The income statement conveys a wealth of information that is commonly used in the analysis of a business. It is one of the three core financial statements, that include the balance sheet, income statement, and statement of cash flows. While analysts turn to all three to get a comprehensive idea of the financial health and quality of income a business has, the income statement is often viewed on its own due to the vast amount of information it can communicate.
Understanding what the income statement is and the various components that make up the income statement will help you understand why it is so important. In this FAQ we will discuss all of that and provide a framework for building an income statement as well.
What Is The Income Statement?
An income statement contains information for a specific period of time on the revenues and expenses of a business. It is sometimes referred to as the profit and loss statement (P&L) or the statement of operations. The income statement reflects the net income of a business along with all forms of revenues, gains, expenses, and losses.
Depending on the accounting policy of the reporting entity, the income statement might represent income and expenses that are not yet received or paid in cash. This approach is referred to as accrual accounting under US GAAP and it is the required method of reporting for publicly traded companies. Other options include cash basis or tax basis
Under US GAAP businesses that report using the accrual method of accounting report income and expenses in the period they are incurred. This is why analysts often rely on the balance sheet and the statement of cash flows to help paint the entire financial landscape of the company.
Why Is The Income Statement Important?
The income statement shows all income and expenses of a business, including those unrelated to its core business model. For example, it will reflect gain/loss on the sale of investments, gain/loss on foreign currency exchange, and gain/loss due to extraordinary events.
Another critical aspect of the income statement is that it reflects interest expense. This helps analysts to determine the cost of financing and how it might be impacting the bottom line. While the bottom line (net income) is often discussed in the context of CPA, analysts often turn to another metric to determine the quality of a business’s earnings.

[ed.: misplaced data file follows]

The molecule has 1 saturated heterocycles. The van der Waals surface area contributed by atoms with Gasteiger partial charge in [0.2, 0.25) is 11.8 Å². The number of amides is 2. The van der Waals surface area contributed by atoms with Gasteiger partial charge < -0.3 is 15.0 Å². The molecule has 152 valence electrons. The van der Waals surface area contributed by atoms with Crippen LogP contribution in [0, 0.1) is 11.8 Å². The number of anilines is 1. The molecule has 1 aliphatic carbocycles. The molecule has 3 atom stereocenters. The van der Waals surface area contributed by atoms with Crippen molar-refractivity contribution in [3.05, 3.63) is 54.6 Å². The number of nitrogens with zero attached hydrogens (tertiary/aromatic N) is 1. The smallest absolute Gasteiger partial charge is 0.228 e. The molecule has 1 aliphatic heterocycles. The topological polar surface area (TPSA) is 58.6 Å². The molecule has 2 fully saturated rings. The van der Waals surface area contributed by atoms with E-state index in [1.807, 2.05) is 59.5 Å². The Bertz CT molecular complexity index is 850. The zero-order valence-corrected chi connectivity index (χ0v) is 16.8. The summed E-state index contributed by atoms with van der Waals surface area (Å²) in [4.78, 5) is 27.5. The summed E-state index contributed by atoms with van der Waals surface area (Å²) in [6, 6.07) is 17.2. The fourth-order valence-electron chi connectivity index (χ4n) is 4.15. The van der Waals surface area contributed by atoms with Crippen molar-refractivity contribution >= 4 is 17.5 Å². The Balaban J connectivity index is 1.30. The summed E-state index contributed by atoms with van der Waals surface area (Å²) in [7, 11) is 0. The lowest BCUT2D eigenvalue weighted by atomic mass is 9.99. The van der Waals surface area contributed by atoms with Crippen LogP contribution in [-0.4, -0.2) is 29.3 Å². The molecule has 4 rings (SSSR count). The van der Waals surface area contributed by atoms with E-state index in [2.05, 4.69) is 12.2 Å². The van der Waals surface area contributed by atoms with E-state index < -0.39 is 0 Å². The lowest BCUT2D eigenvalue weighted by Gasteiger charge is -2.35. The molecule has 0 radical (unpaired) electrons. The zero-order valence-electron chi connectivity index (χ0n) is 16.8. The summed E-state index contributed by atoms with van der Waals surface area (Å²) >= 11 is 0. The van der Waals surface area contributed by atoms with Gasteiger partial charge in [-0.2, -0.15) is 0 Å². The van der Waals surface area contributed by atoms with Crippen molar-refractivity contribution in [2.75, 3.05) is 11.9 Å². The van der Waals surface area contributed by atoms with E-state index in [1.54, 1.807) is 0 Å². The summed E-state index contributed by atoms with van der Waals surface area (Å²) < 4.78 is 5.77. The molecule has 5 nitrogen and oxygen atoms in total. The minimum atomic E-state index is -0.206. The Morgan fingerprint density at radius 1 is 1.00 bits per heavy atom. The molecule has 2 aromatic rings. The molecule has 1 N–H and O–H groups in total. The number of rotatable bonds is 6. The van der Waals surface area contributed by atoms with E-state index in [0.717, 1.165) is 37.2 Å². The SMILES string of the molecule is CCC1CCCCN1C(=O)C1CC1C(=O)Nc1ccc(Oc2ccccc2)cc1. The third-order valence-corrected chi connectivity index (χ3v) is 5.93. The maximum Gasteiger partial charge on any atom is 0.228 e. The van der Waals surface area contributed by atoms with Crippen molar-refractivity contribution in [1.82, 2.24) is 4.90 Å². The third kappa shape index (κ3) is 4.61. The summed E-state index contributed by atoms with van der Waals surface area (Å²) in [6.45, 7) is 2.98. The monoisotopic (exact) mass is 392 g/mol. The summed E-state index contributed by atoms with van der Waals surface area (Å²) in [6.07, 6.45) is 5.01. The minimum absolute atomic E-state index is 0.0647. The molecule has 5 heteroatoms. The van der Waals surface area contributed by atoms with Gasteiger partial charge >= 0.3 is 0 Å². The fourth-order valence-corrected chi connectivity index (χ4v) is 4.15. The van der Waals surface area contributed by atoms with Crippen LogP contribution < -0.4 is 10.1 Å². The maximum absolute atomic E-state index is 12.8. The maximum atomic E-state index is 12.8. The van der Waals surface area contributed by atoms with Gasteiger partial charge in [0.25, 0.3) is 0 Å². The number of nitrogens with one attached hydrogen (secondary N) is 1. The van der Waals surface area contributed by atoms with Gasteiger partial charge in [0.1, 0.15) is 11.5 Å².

Because non-cash items are on the income statement and financing costs are also reflected, analysts turn to a metric referred to as EBITDA. EBITDA reflects earnings before interest, taxes, depreciation, and amortization.
Even though these items are excluded from EBITDA, it is still considered to be the most reflective measure of corporate performance. This is because EBITDA is considered to be a pure measure of profitability.
By excluding taxes, non-cash expenses, and the cost of financing, EBITDA is able to communicate how much actual profit a business is capable of.
The Components Of The Income Statement
The income statement walks through gross profit, adds in fixed costs, interest, depreciation, amortization, taxes to arrive at net income. Income statements are unusually accompanied by important information containing the footnotes of the financial statements.
Below are the components of the income statement:
Gross profit is all revenue less the cost of goods sold and other direct production costs. It is the first section of the income statement.
Once gross profit is calculated, then it is reduced by selling, general, and administrative expenses(SG&A). The result of reducing gross profit by these operating expenses is sometimes referred to as operating profit.
Other Operating And Non-Cash Expenses
Once operating profit is calculated, it is reduced by depreciation and amortization. Depreciation is the practice of expensing fixed assets owned by the business over a specific period of time. Amortization is the practice of calculating an intangible asset’s useful life and expensing those costs over a specific period of time. Because expenses should be reported in the period they are incurred, the cost basis of intangible assets and the cost of utilizing other assets is spread out over the expected life of the assets, in effect expensing them in the periods they should be.
Once operating profit is reduced by non-cash expenses, it is then increased or decreased by interest income or expenses.
Income Before Taxes
The result of reducing gross profit by SG&A, depreciation and amortization, and interest expenses is often calculated separately and represented as “income before taxes” or EBT.
Once EBT is calculated it is reduced by the amount of tax expense, or expected tax expense, for the period.
The result of reducing EBT by tax expense is called net income, or “the bottom line”, Net income is considered to be the final amount of income for the period, although analysts typically rely on EBITDA more heavily.
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